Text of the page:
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brianG

sound perception

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The minimum increase in volume which the human ear can perceive is 3 dB.

For reference, a 3db increase is twice as loud and requires twice as much amplifier power to create this increase. For people, however, a 3db change is the minimum noticeable change. It takes a 10db increase for a speaker to "sound" twice as loud. And this 10db increase requires over 8 times more power to create. 2x power for 3db, 4x power for 6db, 8x power for 9db, 16x power for 12db...

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Decibel (dB)

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One of the things I always find myself harping on (on other forums) is very much related to this thread:

"It takes nearly a 5x increase in power to effect just a 2x increase in loudness."

..and actually worse, if you consider human perception rather than actual "sound pressure"!

I feel like I say that 10 times a day, some days... lol

I usually end up spitting that out when some kid wants to buy a big-ass sub, throw it in a prefab box and is shopping for a 5,000w amp or something ludicrous... :sick:

Power isn't the way to get loud.

And if you are wondering where I get 5x from - it is actually only a 4x requirement in the theoretical world (for 6dB - as stated in the first post)... but that doesn't factor in additional efficiency losses due to heat in the voice coil.  The more power you send in, the more heat you get, the less efficient it is.

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Thought this might be useful here too:

http://www.betteraudio.com/geolemon/Phasing/Phasing.htm

Pardon the ugly formatting on that, I haven't updated it in years.  And pardon me if this thread was more aimed to dB and SPL - my article here was aimed more at SQ, imaging, and how to control perceptual issues... some people don't realize some of the inherent flaws they have with their speaker locations/counts that often have to be undone (or at least controlled) before other issues can be tackled!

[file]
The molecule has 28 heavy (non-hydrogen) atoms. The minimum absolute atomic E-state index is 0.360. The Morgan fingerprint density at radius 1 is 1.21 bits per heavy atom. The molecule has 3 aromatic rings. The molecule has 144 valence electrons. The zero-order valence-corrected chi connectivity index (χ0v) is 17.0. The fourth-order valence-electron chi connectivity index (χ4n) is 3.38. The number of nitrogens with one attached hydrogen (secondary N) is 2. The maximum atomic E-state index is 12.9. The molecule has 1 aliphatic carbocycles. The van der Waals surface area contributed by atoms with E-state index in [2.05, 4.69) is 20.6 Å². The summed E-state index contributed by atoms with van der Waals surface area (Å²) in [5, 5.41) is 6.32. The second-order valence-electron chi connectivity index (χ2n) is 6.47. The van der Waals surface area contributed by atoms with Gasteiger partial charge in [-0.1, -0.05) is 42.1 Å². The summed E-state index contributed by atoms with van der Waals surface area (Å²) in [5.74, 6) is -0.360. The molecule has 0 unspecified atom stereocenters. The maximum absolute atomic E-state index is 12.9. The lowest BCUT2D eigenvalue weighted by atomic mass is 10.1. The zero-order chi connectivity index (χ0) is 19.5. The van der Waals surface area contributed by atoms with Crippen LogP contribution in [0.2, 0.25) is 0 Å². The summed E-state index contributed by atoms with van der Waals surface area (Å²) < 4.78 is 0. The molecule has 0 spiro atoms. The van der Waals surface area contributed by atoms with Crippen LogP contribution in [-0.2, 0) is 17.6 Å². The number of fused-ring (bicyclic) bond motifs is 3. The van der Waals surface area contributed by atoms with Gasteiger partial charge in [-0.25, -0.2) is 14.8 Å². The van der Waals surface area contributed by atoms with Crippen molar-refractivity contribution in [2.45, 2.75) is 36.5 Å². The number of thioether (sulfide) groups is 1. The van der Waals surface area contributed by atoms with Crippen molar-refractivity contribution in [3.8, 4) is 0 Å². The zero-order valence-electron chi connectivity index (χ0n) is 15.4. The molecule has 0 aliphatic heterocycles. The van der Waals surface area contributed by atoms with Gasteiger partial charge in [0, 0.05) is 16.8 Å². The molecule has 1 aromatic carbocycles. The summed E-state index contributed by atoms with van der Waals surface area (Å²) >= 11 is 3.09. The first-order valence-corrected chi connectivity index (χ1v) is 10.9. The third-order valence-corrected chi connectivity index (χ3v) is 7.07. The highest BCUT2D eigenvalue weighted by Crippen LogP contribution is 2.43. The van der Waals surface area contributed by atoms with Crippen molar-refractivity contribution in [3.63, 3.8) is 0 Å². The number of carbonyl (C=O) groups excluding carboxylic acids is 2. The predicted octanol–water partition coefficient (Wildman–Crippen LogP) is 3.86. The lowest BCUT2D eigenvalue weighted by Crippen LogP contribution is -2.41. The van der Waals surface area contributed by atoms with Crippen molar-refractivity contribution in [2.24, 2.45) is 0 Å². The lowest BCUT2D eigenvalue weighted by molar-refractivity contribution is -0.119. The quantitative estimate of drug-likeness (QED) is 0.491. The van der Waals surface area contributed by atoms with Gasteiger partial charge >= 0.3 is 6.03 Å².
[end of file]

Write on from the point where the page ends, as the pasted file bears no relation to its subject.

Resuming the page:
On page 2 I have some response graphs that show the ugliness that can happen, and how hard it is to actually dial out. ;-)

I love this stuff! 

:drinks:

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mabye this will help explain............http://hyperphysics.phy-astr.gsu.edu/hbase...con.html#soucon

                                                                                                                                                                                                                                          ..............briang

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The minimum increase in volume which the human ear can perceive is 3 dB.

For reference, a 3db increase is twice as loud and requires twice as much amplifier power to create this increase. For people, however, a 3db change is the minimum noticeable change. It takes a 10db increase for a speaker to "sound" twice as loud. And this 10db increase requires over 8 times more power to create. 2x power for 3db, 4x power for 6db, 8x power for 9db, 16x power for 12db...